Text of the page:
An alternate view would, I felt, give a more unbiased picture. Hence we decided to use TV to bring in stories of everyday life from Pakistan. Emotional stories, stories about the day to day lives of people and their day to day problems.

Viewing these stories, I discovered we had more things in common than differences, and hence it made sense to bring them to the people of India to allow for empathy, and people to people contact.

And from this thought came the tag line “jodey dilon ko”. Using stories to promote a meeting of minds and hearts, a better understanding of each other, and eventual friendship.

Armed with this thought, I travelled to various parts of our country to try and see how the common person would react to these shows… and it was gratifying to see that the person on the street was very receptive, and mature. This gave me the courage to approach Punit Goenka.

Once he agreed, work started in full force. Teams were formed, shows were sourced. I had the privilege of travelling to Pakistan with our Chairman and met all the broadcasters and producers of Pakistan. It was a wonderfully enriching experience. It took the hard work of an entire team to put this project together and within one year, we launched Zindagi.

All our apprehensions were put to rest as we did not face any obstacles in acquiring or even launching the channel. People were supportive and lauded the venture.

Apart from serials, what are the other types of programs you plan to air on Zindagi?

For the time being, it will be serials. In future, we may have some other entertainment shows like talent shows and chat shows. We also hope to be able to telecast their movies. But all of that post the channel settling down a bit.

The serials on Zindagi – one notices that they don’t run shy of long conversations in the script. The dialogues are a treat – natural but not over-anglicised, the characters are believable and the filming is refreshingly gimmick-free! Why do you think our serials – both Hindi and regional – have moved so far away from this kind of programming?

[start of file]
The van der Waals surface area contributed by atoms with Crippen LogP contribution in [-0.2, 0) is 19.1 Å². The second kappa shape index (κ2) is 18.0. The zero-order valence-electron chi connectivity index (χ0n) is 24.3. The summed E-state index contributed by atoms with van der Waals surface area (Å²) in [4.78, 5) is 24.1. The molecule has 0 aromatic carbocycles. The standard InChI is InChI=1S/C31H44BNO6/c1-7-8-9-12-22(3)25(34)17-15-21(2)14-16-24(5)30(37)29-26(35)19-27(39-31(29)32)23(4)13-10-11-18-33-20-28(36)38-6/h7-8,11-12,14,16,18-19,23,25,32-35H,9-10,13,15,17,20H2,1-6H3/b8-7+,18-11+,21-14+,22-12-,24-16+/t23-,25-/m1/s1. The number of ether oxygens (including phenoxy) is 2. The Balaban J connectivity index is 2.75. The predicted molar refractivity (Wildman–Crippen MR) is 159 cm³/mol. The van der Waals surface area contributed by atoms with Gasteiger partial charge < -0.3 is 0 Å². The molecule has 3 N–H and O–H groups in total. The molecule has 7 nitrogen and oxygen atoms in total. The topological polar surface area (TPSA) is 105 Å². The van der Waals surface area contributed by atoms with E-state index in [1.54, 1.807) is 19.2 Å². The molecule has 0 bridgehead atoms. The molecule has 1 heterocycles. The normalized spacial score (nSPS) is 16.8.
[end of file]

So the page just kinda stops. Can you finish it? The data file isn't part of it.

I think we also started this way. We had some amazing shows on Doordarshan as well as Zee in the early days. But sadly as TV grew, it became a huge capital intensive medium driven by statistics and research that did not allow any room for failure. Each channel had to cater to everyone everywhere. Story telling became more about numbers and statistics rather than emotions.

Also, we’re greatly influenced by our film industry. Hence we went the bigger and flashier route. More emphasis was laid on form than on content, on props than on narrative, and the marketeers took over from the story tellers.

But times are changing. People’s response to Zindagi will alert our own producers; soon, you may see a plethora of shows with limited episodes, focussing on story and emotions.

In the heyday of Doordarshan, television drew heavily on literature for content. Apart from mythology and history, this trend seems a thing of the past…?

I think with Zindagi setting a new trend, we may get to see a return to literature and the telling of those stories on TV.

We’ve been watching American and British programming for decades now. Why did it take this long to get TV shows from next doors?!